Edmond Randolph Robinson for the appellants. In actions at law, prior to the Code, the death of a sole plaintiff or defendant abated, and it could not be continued by or against the representatives. (Burrill's Practice, vol. 1, p. 284; 2 Revised Statutes, 386-388; Hopkins v. Adams, 5 Abb. Pr. R., 352; Keene v. Lafarge, 1 Bosw., 671.) In equity, upon death of a sole complainant, on application of defendant, the court might order the suit revived or bill dismissed. (2 Revised Statutes, p. 184; §§ 107-119 Edmond's ed., vol. 2, pp. 191, 192.) But the court had no power to continue on application of the representatives of a sole defendant deceased. (Souillard v. Dias, 9 Paige, 393.) Section 121 of the Code, the court has no such power. (Keene v. Lafarge, 1 Bosw., 671.) A statute is to be so construed as to give sense and meaning to every part. (Smith on the Construction of Statutes, § 527; Ward v. Whitney, 8 N. Y., 446; Westcott v. Thompson, 18 id., 366.) Plaintiff may always discontinue, save where a cause of action, set up on a counter-claim, would be barred by the statute of limitations. (S. & R. R. R. Co. v. Ward, 18 Barb., 595; Rees v. Van Patten, 13 How., 258; Cooke v. Beach, 25 id., 356.)

Robert Sewell for the respondent. Defendant is entitled to the order continuing the action. (Ridgway v. Buckley, 7 How., 269.) The right of plaintiff to discontinue, exists only where defendant has not interposed a counter-claim. (S. & R. R. R. Co. v. Ward, 18 Barb., 595; Rees v. Van Patten, 13 How., 258.) Plaintiff could not take a rule to

Opinion of the Court, per RAPALLO, J.

discontinue against a deceased defendant. (Jarvis (Jarvis v. Felch, 14 Abb., 46; Reed v. Butler, 11 id., 128.) Defendant's position under the counter-claim was that of plaintiff, with all its privileges. (Gleason v. Niven, 2 Duer, 643.) If the cause of action survived, the action did not abate. (Code, § 121; Potter v. Van Vranken, 36 N. Y., 619.)

RAPALLO, J. Under the Revised Statutes an action at law abated on the death of a sole plaintiff or defendant before interlocutory or other judgment or verdict, and no proceedings could be had to revive it. (2 R. S., 386, 388; Keene v. La Farge, 1 Bosw., 671.) By 2 R. S., 576, § 2, a writ of scire facias might issue to continue a suit by or against the representatives of either party who should have died in the progress thereof. But this provision was held to apply only where, under the existing law, the right to continue the action was recognized, and not to extend that right. (Webber's Executors v. Underhill, 19 Wend., 447.)

In equity a suit abated by the death of a sole complainant or defendant. The complainant or his representatives could revive, but no such right existed on the part of the defendant. If the sole defendant died, his representatives could not revive the suit unless the deceased defendant had acquired some right under a decretal order therein. (Lorillard v. Dias, 9 Paige, 393.) If a complainant died, the only remedy of the defendant, under the statute, was to compel a revivor or dismissal of the bill by application under sections 118, 119 of 2 R. S., 185. (Banta v. Marcellus, 2 Barb., 373.) This was in conformity with the practice in England. (Adamson v. Hull, 1 Sim. & Stu., 249; 1 Turner & Russ, 258.)

The death of one or more of the complainants would not abate the suit, if the cause of action survived (2 R. S., 185, § 107); and the rule was the same in actions at law. (2 R. S., 386, § 1.) The meaning of the cause of action surviving, as employed in those statutes, was not that it should survive in favor of or against the representatives of the party dying, but in favor of or against the surviving parties to the action, as in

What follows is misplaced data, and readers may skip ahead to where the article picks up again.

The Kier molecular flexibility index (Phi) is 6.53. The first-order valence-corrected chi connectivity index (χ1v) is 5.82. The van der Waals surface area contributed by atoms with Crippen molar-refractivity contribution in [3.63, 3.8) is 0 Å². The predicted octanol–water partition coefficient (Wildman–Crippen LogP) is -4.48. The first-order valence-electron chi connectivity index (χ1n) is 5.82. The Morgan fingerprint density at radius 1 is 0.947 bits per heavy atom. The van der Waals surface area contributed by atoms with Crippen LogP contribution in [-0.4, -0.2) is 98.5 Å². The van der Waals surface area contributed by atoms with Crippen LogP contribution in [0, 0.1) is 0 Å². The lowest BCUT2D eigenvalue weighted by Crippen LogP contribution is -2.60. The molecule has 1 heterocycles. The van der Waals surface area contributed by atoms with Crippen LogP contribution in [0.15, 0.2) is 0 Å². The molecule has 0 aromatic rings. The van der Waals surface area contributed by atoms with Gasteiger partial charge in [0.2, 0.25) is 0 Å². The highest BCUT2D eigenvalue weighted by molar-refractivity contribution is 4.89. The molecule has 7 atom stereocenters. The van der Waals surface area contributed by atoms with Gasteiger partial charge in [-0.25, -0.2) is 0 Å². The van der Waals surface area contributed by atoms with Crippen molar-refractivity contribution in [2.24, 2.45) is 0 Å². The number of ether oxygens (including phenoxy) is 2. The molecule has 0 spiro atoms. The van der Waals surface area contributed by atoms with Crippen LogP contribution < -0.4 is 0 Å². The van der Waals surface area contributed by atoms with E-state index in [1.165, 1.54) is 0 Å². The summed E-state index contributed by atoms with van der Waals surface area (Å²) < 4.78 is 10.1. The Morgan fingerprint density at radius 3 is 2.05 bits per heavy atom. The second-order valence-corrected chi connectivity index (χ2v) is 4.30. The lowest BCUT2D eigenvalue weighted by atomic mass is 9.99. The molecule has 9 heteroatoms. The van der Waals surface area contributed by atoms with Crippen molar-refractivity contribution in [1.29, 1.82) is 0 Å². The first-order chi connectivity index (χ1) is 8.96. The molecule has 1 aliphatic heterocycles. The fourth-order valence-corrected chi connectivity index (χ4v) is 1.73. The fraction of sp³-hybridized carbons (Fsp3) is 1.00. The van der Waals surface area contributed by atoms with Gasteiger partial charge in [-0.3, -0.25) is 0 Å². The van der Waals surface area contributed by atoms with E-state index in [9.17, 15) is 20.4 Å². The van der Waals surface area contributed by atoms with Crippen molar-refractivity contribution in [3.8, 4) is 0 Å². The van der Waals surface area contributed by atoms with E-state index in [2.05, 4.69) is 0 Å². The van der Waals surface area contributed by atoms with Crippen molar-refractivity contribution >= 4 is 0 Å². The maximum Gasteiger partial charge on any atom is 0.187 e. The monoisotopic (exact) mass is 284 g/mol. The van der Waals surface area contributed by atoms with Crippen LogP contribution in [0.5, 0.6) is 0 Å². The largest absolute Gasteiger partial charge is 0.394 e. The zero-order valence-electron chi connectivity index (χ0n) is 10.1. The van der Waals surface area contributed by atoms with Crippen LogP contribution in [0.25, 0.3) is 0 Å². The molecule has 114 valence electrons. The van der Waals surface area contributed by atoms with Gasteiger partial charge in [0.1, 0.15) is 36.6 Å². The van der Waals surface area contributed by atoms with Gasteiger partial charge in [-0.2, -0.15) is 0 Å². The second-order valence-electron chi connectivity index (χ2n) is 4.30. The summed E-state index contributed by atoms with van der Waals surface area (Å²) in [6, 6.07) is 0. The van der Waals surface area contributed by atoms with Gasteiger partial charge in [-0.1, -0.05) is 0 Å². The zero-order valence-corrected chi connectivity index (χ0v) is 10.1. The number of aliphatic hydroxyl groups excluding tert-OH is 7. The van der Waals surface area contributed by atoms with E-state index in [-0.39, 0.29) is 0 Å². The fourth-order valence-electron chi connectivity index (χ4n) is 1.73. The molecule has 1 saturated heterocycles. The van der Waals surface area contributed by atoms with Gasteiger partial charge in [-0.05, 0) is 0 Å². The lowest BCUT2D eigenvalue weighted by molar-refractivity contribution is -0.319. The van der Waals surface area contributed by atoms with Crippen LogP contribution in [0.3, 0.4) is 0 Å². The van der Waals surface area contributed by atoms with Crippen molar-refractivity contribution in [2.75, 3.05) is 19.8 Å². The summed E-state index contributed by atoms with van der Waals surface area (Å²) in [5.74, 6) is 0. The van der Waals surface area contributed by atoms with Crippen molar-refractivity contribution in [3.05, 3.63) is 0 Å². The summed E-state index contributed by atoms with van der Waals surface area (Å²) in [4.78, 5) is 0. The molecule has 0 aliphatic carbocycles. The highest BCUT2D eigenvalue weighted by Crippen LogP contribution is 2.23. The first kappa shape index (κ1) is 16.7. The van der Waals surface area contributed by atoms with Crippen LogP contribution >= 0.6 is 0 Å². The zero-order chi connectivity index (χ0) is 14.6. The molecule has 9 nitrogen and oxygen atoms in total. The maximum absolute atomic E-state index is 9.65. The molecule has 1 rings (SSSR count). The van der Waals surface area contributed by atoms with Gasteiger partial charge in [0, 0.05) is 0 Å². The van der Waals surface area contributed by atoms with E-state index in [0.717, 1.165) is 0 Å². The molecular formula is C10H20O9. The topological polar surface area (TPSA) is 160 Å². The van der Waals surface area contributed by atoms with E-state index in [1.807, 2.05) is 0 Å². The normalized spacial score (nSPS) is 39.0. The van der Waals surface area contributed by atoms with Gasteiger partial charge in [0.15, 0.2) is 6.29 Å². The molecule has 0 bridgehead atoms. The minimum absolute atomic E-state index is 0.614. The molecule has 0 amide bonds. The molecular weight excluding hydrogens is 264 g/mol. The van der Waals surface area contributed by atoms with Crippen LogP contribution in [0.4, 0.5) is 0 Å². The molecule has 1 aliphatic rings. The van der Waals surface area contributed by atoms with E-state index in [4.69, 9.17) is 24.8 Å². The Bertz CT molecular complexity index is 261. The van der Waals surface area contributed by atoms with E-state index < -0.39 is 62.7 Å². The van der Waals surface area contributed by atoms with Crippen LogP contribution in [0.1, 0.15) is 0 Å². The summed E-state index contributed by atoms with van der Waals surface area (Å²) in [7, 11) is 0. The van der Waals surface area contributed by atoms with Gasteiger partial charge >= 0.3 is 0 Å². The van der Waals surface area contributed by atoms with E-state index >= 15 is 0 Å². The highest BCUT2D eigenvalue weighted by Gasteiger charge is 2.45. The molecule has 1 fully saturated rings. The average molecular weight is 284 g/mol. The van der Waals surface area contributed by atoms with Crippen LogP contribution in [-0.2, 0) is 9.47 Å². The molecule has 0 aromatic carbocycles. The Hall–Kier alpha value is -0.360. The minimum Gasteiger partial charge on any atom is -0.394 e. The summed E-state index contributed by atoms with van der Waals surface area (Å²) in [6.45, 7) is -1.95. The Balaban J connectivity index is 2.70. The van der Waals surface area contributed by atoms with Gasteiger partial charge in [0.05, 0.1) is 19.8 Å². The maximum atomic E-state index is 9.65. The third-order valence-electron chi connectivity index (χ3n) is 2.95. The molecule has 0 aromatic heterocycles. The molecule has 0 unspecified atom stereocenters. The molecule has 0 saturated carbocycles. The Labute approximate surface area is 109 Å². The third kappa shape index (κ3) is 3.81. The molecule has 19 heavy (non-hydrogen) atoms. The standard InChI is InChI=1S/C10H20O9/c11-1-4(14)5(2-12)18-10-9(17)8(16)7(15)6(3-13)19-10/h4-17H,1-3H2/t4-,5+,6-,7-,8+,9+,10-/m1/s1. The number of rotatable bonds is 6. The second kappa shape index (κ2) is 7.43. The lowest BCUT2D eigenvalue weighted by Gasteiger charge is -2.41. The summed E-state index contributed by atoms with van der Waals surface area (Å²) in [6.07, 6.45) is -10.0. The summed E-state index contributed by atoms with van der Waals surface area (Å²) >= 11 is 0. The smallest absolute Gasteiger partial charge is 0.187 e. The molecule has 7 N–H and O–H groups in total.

Opinion of the Court, per RAPALLO, J.

the case of joint contractors, executors, joint tenants, etc. (Williams v. Kent, 15 Wend., 360, 362; 1 Hoffm. Ch. Prac., 368, 373.) The action might, in such cases, proceed between the survivors without any revivor.

Section 121 of the Code declares that no action shall abate by the death, marriage or other disability of a party, if the cause of action survive or continue. If this were the whole of the section, it would be in substance but a re-enactment of section 107, page 105, 2 R. S., and would only apply where the cause of action survived in favor of a co-plaintiff as against a co-defendant. But section 121 also provides for the transfer of the interest of a party, and for a continuation of the suit by or against the representative or successor in interest of the party dying or transferring, and, therefore, must be deemed to refer to the cause of action surviving or continuing in favor of or against such representative or successor in interest. The term "party" is also broad enough to cover a sole plaintiff or defendant, or all the plaintiffs or defendants. If this be its true construction, then the effect of section 121 is to change the former rule and enact that the action shall not abate though the sole plaintiff or defendant be dead, and no judgment or verdict has been rendered, provided the cause of action survive in favor of or against the representatives of the deceased party. Such seems to be thé construction adopted by this court in Potter v. Van Vranken (36 N. Y., 624).

But though the action be not abated, it is not clear that section 121 authorizes a motion by the representatives of a deceased defendant that the action be continued. The language of the section is, that the court may, on motion within one year, or afterward on supplemental complaint, allow the action to be continued. This seems to assume that the plaintiff or his representative is the moving party referred to. (Keene v. La Farge, 1 Bosw., 671.) This construction is confirmed by the succeeding provision of the same section, that at any time after the death, etc., of the party plaintiff, the court, "upon application of any person aggrieved may, in its discretion, order that the action be deemed abated, unless the